Why is it each day you make a mistake, each day you do wrong? But if you're borned again, man or woman, as soon as you make the mistake, God knows you're sorry for it. You'd stand in the Presence of--of President Roosevelt or anybody else and say, "I'm wrong; God forgive me for this thing." Why? And there's where the Blood atonement... You notice that s-i-n-s. A sinner is a sinner; he does not commit sins. But the church commits sin, does wrong, gets a wrong thought, wrong impression, makes scruples, wobbles like a little child walking, trying to learn how to walk. He just don't know how to walk good yet, 'cause he's a little boy. But we have a hand that reaches down if we--gets us and steadies us, and say, "Make this step this a-way, son." He doesn't pick us up and spank us because we made a mistake; He doesn't beat us to death because we're trying to walk. He loves us like we love our children.
The president which now is, President Franklin D. Roosevelt... (Now remember, this is twenty-eight years ago.) will cause the whole world to go to war; and the new dictator of Italy, Mussolini, shall make his first invasion towards Ethiopia, and he will take Ethiopia; but that'll be his last. He shall come to his end.
The irony is found in Roy E. Davis himself. Davis was Grand Dragon of the Ku Klux Klan, recorded in the United States Senate giving testimony in his establishment of the White Knights throughout the midwest. Branham was Davis's assistant pastor.
Franklin Delano Roosevelt ran for office under the disguise of a Klan supporter, and even pushed Klan agendas from time to time. Roosevelt is viewed negatively for nominating Hugo Black for the supreme court -- while it was public knowledge that Black was affiliated with the Klan.
While we do not find recorded statements to confirm this, it is our opinion that WMB supported Davis during a portion of his run for election. Simply based upon his memories of Roosevelt, there was a combination of supportive statements and very negative emotions. Generally speaking, the Klan were supporters until they realized that Roosevelt was using them as a tool for election.
Towards the end of his run for election, Roosevelt started making decisions that angered the Klan. He started accepting the support of the Catholics, Jews, blacks, and union organizers. Trying to sway the vote against Roosevelt, the Klan issued this statement:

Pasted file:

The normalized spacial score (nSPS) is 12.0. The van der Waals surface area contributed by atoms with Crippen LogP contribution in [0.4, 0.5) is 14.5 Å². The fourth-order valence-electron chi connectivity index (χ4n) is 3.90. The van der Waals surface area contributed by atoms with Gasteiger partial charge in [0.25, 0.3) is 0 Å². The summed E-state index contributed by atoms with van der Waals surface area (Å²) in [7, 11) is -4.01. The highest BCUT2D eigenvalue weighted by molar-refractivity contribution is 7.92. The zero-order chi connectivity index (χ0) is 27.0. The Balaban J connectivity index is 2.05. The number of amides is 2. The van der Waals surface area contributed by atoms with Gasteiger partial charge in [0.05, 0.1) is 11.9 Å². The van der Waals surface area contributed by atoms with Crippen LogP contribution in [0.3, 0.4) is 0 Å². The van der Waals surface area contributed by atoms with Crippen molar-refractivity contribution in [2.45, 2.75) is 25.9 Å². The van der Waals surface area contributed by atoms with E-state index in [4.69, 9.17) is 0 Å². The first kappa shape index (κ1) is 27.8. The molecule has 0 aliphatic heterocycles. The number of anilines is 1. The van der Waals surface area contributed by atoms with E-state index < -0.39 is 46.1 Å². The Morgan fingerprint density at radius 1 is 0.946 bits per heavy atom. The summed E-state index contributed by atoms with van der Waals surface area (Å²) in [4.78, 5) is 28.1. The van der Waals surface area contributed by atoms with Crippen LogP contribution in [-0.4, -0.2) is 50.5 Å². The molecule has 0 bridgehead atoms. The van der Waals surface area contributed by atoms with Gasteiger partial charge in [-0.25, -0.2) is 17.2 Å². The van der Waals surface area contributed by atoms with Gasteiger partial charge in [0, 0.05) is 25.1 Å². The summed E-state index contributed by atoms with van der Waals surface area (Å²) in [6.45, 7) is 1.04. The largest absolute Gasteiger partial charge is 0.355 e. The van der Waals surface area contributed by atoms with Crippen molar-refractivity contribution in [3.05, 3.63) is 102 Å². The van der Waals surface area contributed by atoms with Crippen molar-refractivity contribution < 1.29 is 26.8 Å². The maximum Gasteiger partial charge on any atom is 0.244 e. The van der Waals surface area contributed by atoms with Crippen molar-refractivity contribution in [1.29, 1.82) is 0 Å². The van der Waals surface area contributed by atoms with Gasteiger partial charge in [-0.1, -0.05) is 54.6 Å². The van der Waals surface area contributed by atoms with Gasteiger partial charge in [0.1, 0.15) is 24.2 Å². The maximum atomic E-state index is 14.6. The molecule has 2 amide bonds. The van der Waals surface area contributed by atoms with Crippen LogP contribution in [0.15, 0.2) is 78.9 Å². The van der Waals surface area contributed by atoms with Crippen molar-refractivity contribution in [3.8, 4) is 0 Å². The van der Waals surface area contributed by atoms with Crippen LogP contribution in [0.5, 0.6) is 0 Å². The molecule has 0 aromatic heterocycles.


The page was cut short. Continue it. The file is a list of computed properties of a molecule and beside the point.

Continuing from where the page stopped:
"Don't be fooled. Farley is ROOSEVELT; Tammany Hall, Catholic controlled, is ROOSEVELT.... EVERY PROMINENT ROMAN CATHOLIC YOU CAN FIND IS FOR ROOSEVELT..... The Underworld is a unit for Roosevelt. The gangsters of Chicago, St. Louis... and New York are for Roosevelt.... Roosevelt, their subservient tool, will turn our country over to Tammany and thus we will have CATHOLIC CONTROL OF AMERICAN GOVERNMENT AND LIFE, if he is elected.... BE AWARE OF THE 8TH OF NOVEMBER!"
This statement, issued by the Klan, pretty much sums up Branham's political agenda for years to come. One can easily take this same statement, change the name "Roosevelt" to "Kennedy," and apply the same position towards any of the politically minded statement Branham made concerning President Kennedy before, during, and after his presidency.
The problem is that Branham tied these politically-motivated statements to what he called "prophecy."
Wade, The Fiery Cross: The Ku Klux Klan in America
1933, one morning going to the Baptist tabernacle, I went into a trance, saw a vision. I saw President Roosevelt was going to help lead the world to a world war, told it that morning. They was going to lock me up for it.
As time progressed, and a better understanding of the war was given to the public, Rev. Branham would change his views on the instigator. In later accounts, Branham would proclaim that he had prophesied that Hitler was the one in his vision that caused the whole world to go to war. The vision was said to have even predicted the country of origin for Hitler, where he would become a dictator, and the mystery around his death.
The next vision foretold that an Austrian by the name of Adolph Hitler would rise up as dictator over Germany, and that he would draw the world into war. It showed the Siegfried line and how our troops would have a terrible time to overcome it. Then it showed that Hitler would come to a mysterious end.
But the truth is that Roosevelt was not the instigator, and did not lead the world into war. World War II began in March 1939, and United States finally joined into the war after over 2 years of battles between world powers -- in 1941. The United States joined into the war after several other countries, even major world powers, had entered into the war.
These are the dates each country entered into the war:
Now, look what happened now. In... President Franklin D. Roosevelt took America to England's tea party. That's right. Germany never picked on us; we picked on them, throwed the whole world into a war, to cause a world war.
BRANHAM, 60-1113 CONDEMNATION.BY.REPRESENTATION
Great Britain 9/3/1939
New Zealand 9/3/1939
S. Africa 9/6/1939
Costa Rica 12/8/1941
Dom Rep 12/8/1941
El Salvador 12/8/1941
Five world powers were already at war as either Axis or Allied forces. Though it was necessary for the United States to get involved to stop Germany as their forces grew, Roosevelt was hesitant to join the fighting. Instead, Roosevelt insisted on preventing Japan from becoming a part of the war or a supplier of military supplies. It was Japan’s bombing of Pearl Harbor that ultimately led to the United States joining the war, and only as retaliation from a first strike.